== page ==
Lauren Morton: Dragon Age: Origins
I can come up with a Dragon Age anecdote for almost every weekend question (though I usually restrain myself) and this is no exception. Dragon Age: Origins has a fantastic prison break quest late in the game's story that's basically just an extended comedy break. After getting locked up either alone or with Alistair—if he was unfortunate enough to be with you at the time—The Warden has the option to either break out by their own means or wait for a help. You can choose to muscle your way out by lockpicking, fighting, or flirting with the guards but the much more amusing option is kicking your feet up and waiting for your well-deserved rescue.
While languishing in a cell, you have the option to pick two of your party members who you suspect will save you. Based on your clairvoyance, those exact two companions will team up and attempt to bluff or fight their way through three rounds of guards. Different pairs will have different approaches to freeing you. Zevran will pretend to be delivering Leliana as an "intimate item" while Oghren and Sten will dress up as circus performers . Each character has a couple possible roles depending on who they're paired with, some being better bluffers than others. The entire fiasco is mostly just a chance to laugh at your party members as they attempt to bumble through a rescue plot without their leader at the helm.
Andy Chalk: Thief: The Dark Project
Cragscleft Prison is a little different from most prison break missions, because you have to actually break into the prison, in order to break your friend (and fence) out. It's a big mission, and it's got a little bit of everything: It starts off in haunted caverns overrun by zombies and giant spiders, before moving up into a loud, ironpunk Hammerite factory, then the tightly secured prison, and finally the posh Hammerite quarters at the top. That mix of environments is a real test of your skills, especially during the actual breakout, which requires carrying the unconscious body of a completely different guy all the way back to the start (because, and I'm not making this up, you're hot for his sister and think it will impress her.) It's a hell of a job, but if you can break into—and out of—Cragscleft Prison, then you can break into—and out of—anywhere.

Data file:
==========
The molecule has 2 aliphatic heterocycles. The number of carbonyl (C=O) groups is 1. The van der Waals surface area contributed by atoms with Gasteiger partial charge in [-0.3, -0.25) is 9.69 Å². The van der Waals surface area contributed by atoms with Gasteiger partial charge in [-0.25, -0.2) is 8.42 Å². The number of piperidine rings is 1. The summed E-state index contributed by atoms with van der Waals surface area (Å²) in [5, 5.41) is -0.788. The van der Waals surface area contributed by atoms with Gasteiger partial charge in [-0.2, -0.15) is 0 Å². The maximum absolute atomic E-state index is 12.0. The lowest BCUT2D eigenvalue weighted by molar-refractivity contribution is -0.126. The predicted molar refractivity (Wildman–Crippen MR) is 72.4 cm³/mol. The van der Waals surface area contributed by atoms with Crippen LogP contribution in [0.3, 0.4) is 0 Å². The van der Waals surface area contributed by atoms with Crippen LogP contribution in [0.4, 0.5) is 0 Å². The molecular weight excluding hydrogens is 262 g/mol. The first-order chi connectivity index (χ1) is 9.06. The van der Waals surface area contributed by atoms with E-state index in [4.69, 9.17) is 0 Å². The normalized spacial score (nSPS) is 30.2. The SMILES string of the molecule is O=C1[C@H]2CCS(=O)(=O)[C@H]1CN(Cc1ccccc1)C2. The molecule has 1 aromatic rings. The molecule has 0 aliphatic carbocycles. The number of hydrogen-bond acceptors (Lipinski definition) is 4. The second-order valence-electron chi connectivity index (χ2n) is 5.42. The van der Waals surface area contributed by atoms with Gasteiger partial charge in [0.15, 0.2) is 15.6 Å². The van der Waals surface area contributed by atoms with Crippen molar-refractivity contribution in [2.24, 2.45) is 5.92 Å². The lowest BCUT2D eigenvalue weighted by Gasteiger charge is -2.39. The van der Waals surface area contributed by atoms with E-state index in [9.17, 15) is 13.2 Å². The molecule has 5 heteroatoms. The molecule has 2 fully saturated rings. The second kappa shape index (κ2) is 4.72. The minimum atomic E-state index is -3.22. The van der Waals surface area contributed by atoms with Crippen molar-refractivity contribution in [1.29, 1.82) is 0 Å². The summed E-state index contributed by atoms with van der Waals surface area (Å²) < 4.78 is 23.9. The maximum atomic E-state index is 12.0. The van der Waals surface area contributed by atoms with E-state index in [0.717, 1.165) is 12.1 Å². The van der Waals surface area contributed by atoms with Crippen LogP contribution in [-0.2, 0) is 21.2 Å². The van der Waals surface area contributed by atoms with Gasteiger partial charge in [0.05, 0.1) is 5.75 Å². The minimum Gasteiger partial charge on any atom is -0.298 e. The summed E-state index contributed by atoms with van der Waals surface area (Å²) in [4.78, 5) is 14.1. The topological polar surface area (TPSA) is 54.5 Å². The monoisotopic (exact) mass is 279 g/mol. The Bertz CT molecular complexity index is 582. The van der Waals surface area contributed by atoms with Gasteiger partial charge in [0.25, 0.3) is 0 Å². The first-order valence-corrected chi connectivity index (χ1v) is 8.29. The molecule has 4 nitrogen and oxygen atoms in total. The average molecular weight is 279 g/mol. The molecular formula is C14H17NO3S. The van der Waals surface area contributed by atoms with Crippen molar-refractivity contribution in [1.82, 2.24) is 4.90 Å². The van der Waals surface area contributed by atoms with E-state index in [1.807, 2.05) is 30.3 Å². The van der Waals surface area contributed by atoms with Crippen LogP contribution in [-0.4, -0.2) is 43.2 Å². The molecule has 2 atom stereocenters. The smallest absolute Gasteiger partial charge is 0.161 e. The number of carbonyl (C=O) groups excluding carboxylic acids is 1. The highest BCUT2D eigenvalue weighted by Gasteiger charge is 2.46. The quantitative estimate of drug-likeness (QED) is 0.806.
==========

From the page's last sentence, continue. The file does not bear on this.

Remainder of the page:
Jody Macgregor: Saints Row 2
You wake from a coma in a prison hospital. In the next bed over is someone who knows you're the boss of the 3rd Street Saints, in spite of the fact you've just used the character creator to turn yourself into an unrecognizable weirdo. He got himself shivved just so he could help you bust out, because you're such a beloved badass.
At first you get an option to either play stealthy or go loud, but even if you start quiet things escalate fast and eventually you're shooting a minigun at police helicopters from the back of a speedboat. Saints Row 2 acknowledges the fun of going on a cop-killing rampage in GTA and just makes that the game, and it begins as it means to go on.
Chris Livingston: Outward
In fantasy survival RPG Outward I walked into a castle thinking it was the back entrance to the city I lived in. It wasn't. I talked to this friendly guy who was sitting at his dinner table as it slowly dawned on me that I was in the wrong place, and he turned out to be an enemy bandit leader who then (while still being quite friendly about it) took all my gear and threw me in his dungeon.
There was an enjoyable escape that involved gathering a few things from the prison, which was a forced labor mining camp (that's why the bandit was so happy to meet me—I was another set of hands), and sort of trading your way up to other items with the prisoners, and then gaining the trust of the guards and getting access to more of the castle. But eventually I gave up on my plans to sneak out and just jumped into a dark pit in the dungeon. I wound up on the shore near the castle, wet, freezing, badly injured, and dazed, and limped my way back home.
Not only was it cool that there was a scenario planned for what happens if a player stupidly blunders into an enemy castle (beyond just combat), it was also a fun experience and a great reminder to be completely damn sure of exactly where you are at all times when you're playing Outward.